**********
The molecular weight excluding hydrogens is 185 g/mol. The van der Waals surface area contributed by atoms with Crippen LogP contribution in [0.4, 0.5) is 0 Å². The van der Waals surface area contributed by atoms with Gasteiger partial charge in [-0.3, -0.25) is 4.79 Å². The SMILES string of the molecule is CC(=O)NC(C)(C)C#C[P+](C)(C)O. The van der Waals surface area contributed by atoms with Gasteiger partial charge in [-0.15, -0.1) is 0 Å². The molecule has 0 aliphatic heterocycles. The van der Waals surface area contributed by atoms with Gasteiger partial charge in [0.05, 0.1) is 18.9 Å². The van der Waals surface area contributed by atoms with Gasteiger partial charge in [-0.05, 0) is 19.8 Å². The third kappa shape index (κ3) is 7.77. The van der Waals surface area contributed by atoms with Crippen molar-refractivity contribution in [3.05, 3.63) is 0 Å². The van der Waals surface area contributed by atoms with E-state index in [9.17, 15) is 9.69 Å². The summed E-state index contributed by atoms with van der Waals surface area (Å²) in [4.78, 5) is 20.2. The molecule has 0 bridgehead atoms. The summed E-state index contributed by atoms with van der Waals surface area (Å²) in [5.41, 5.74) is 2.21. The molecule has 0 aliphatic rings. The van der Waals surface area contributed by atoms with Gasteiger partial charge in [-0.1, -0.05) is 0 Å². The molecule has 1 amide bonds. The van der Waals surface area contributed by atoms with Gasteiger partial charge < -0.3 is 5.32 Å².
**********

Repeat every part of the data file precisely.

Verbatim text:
The molecular weight excluding hydrogens is 185 g/mol. The van der Waals surface area contributed by atoms with Crippen LogP contribution in [0.4, 0.5) is 0 Å². The van der Waals surface area contributed by atoms with Gasteiger partial charge in [-0.3, -0.25) is 4.79 Å². The SMILES string of the molecule is CC(=O)NC(C)(C)C#C[P+](C)(C)O. The van der Waals surface area contributed by atoms with Gasteiger partial charge in [-0.15, -0.1) is 0 Å². The molecule has 0 aliphatic heterocycles. The van der Waals surface area contributed by atoms with Gasteiger partial charge in [0.05, 0.1) is 18.9 Å². The van der Waals surface area contributed by atoms with Gasteiger partial charge in [-0.05, 0) is 19.8 Å². The third kappa shape index (κ3) is 7.77. The van der Waals surface area contributed by atoms with Crippen molar-refractivity contribution in [3.05, 3.63) is 0 Å². The van der Waals surface area contributed by atoms with E-state index in [9.17, 15) is 9.69 Å². The summed E-state index contributed by atoms with van der Waals surface area (Å²) in [4.78, 5) is 20.2. The molecule has 0 bridgehead atoms. The summed E-state index contributed by atoms with van der Waals surface area (Å²) in [5.41, 5.74) is 2.21. The molecule has 0 aliphatic rings. The van der Waals surface area contributed by atoms with Gasteiger partial charge in [-0.1, -0.05) is 0 Å². The molecule has 1 amide bonds. The van der Waals surface area contributed by atoms with Gasteiger partial charge < -0.3 is 5.32 Å².